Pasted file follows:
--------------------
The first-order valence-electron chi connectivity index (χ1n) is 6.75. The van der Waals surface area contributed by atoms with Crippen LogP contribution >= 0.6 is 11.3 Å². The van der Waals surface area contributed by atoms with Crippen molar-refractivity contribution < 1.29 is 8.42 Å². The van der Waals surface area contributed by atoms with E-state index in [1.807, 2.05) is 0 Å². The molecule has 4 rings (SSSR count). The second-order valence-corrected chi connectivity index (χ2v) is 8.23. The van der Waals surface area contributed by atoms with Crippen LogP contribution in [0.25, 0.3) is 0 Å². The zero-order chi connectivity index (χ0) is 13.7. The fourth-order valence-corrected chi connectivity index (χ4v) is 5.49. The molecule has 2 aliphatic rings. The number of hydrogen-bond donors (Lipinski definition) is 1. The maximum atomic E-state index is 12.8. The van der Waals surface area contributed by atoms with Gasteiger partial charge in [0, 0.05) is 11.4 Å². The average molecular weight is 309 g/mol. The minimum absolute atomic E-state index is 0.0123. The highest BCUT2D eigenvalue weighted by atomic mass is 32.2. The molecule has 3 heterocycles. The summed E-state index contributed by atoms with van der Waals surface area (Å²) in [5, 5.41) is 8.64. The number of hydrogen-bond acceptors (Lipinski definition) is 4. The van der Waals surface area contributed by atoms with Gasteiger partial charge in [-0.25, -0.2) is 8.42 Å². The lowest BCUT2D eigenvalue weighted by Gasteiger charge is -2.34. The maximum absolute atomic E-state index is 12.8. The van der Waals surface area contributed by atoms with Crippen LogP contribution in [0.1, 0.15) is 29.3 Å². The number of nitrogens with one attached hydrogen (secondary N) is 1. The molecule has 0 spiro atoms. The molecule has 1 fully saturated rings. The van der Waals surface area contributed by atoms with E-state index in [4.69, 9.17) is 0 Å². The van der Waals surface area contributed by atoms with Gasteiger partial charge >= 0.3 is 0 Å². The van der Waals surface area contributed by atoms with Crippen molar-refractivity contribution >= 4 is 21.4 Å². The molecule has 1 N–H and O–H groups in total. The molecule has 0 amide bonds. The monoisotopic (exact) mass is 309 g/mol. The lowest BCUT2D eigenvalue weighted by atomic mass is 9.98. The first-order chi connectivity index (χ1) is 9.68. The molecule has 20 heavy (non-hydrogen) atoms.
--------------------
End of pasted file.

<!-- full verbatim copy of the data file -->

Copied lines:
The first-order valence-electron chi connectivity index (χ1n) is 6.75. The van der Waals surface area contributed by atoms with Crippen LogP contribution >= 0.6 is 11.3 Å². The van der Waals surface area contributed by atoms with Crippen molar-refractivity contribution < 1.29 is 8.42 Å². The van der Waals surface area contributed by atoms with E-state index in [1.807, 2.05) is 0 Å². The molecule has 4 rings (SSSR count). The second-order valence-corrected chi connectivity index (χ2v) is 8.23. The van der Waals surface area contributed by atoms with Crippen LogP contribution in [0.25, 0.3) is 0 Å². The zero-order chi connectivity index (χ0) is 13.7. The fourth-order valence-corrected chi connectivity index (χ4v) is 5.49. The molecule has 2 aliphatic rings. The number of hydrogen-bond donors (Lipinski definition) is 1. The maximum atomic E-state index is 12.8. The van der Waals surface area contributed by atoms with Gasteiger partial charge in [0, 0.05) is 11.4 Å². The average molecular weight is 309 g/mol. The minimum absolute atomic E-state index is 0.0123. The highest BCUT2D eigenvalue weighted by atomic mass is 32.2. The molecule has 3 heterocycles. The summed E-state index contributed by atoms with van der Waals surface area (Å²) in [5, 5.41) is 8.64. The number of hydrogen-bond acceptors (Lipinski definition) is 4. The van der Waals surface area contributed by atoms with Gasteiger partial charge in [-0.25, -0.2) is 8.42 Å². The lowest BCUT2D eigenvalue weighted by Gasteiger charge is -2.34. The maximum absolute atomic E-state index is 12.8. The van der Waals surface area contributed by atoms with Crippen LogP contribution in [0.1, 0.15) is 29.3 Å². The number of nitrogens with one attached hydrogen (secondary N) is 1. The molecule has 0 spiro atoms. The molecule has 1 fully saturated rings. The van der Waals surface area contributed by atoms with E-state index in [4.69, 9.17) is 0 Å². The van der Waals surface area contributed by atoms with Gasteiger partial charge >= 0.3 is 0 Å². The van der Waals surface area contributed by atoms with Crippen molar-refractivity contribution >= 4 is 21.4 Å². The molecule has 1 N–H and O–H groups in total. The molecule has 0 amide bonds. The monoisotopic (exact) mass is 309 g/mol. The lowest BCUT2D eigenvalue weighted by atomic mass is 9.98. The first-order chi connectivity index (χ1) is 9.68. The molecule has 20 heavy (non-hydrogen) atoms.